So, this I ended up in a meeting with two of the scholars in the emerging field of Caribbean disability theory. For those of you that don’t know, disability studies is an academic field in and of itself. It is an emerging field but it is more established in the UK and the USA. In the Caribbean, it just about being born.These ladies who are pioneers are Dr. Jacqueline Huggins from Trinidad and Dr. Annicia Gayle-Geddes from Jamaica. So imagine, these two heavyweights and lil ole B.Sc. me.
You would think that the discussion would be disability heavy (and it was). You would think we would talk about disability- policy and laws, programmes and international agencies. And you think that the talk would be technical and boring with plenty big words.
You could not be more right and yet more wrong. Yes, we talked shop but it was relaxed and casual. It started with hugs all around and ended with hugs. In between, we talked about our ups and downs and our lives. We were all just sisters in that room who were passionate about what we do and supporting each other.
It has struck me as I have started as an activist that I have been lucky to find a spot where I have found sisters, sister-friends, friends and one auntie within this disability struggle for rights. Some who I talk to everyday, some who I see maybe monthly (like Dr. Huggins) and some like Dr. Gayle-Geddes, who I see online and when she is in the country. Some who I talk to for a particular project or event. Some who taught me at undergrad and some who I serve with on committees.Some who share my interest especially in psycho-social disabilities. All of these ladies have nurtured and supported me in my life as person with a psycho-social disability, as an activist, hell just as a woman.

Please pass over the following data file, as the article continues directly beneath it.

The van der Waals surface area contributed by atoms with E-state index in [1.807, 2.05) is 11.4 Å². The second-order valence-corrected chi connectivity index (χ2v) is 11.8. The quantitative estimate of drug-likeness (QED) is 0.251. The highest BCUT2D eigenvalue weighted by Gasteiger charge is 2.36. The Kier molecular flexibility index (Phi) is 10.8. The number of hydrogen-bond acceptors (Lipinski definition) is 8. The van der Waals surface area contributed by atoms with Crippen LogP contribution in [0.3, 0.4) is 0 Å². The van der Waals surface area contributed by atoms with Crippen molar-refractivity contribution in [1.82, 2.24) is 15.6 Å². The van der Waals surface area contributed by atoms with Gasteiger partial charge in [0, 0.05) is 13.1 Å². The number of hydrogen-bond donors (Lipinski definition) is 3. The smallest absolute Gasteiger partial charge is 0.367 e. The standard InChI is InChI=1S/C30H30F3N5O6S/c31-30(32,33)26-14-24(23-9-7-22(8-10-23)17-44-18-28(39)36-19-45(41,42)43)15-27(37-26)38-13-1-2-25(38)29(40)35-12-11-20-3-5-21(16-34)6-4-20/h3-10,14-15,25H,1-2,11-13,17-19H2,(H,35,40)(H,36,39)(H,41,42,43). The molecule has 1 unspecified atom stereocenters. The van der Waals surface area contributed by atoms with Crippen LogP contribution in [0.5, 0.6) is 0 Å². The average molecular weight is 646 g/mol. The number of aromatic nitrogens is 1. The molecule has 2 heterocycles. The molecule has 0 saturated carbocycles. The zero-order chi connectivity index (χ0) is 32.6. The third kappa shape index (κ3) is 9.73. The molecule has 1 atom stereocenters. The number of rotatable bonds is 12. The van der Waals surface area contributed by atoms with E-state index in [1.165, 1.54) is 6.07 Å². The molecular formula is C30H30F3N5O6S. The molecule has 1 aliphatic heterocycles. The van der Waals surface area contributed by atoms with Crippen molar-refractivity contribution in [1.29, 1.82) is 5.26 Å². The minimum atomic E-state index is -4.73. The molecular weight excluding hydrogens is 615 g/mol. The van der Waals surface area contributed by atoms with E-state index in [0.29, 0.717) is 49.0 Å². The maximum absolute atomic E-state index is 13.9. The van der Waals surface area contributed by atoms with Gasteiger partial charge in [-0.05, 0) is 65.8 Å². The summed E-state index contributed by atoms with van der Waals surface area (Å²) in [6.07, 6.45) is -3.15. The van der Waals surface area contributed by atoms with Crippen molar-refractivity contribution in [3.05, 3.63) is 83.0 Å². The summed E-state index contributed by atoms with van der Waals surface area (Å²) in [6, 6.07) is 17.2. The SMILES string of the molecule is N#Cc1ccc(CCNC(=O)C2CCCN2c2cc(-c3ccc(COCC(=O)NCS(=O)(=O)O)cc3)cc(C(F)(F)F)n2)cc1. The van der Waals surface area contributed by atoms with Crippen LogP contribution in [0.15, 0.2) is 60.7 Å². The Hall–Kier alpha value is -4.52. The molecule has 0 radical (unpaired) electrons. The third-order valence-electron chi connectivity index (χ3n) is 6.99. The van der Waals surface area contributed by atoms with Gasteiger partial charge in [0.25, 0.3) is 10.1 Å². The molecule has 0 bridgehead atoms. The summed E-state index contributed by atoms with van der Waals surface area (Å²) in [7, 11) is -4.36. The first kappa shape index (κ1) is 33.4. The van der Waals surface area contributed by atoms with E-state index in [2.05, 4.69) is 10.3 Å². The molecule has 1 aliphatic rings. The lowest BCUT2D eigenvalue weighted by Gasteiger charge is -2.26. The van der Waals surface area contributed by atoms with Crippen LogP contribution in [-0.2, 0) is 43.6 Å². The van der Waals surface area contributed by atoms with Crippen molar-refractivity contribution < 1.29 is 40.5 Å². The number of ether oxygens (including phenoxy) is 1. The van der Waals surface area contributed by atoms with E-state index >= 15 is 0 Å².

So when I hear discussion about female mentors, I guess I am lucky(?). I don’t know what it is to not have female mentors, peers and colleagues.
So this post is to lift up these ladies …….I owe you all a debt of gratitude and cheesecake!!!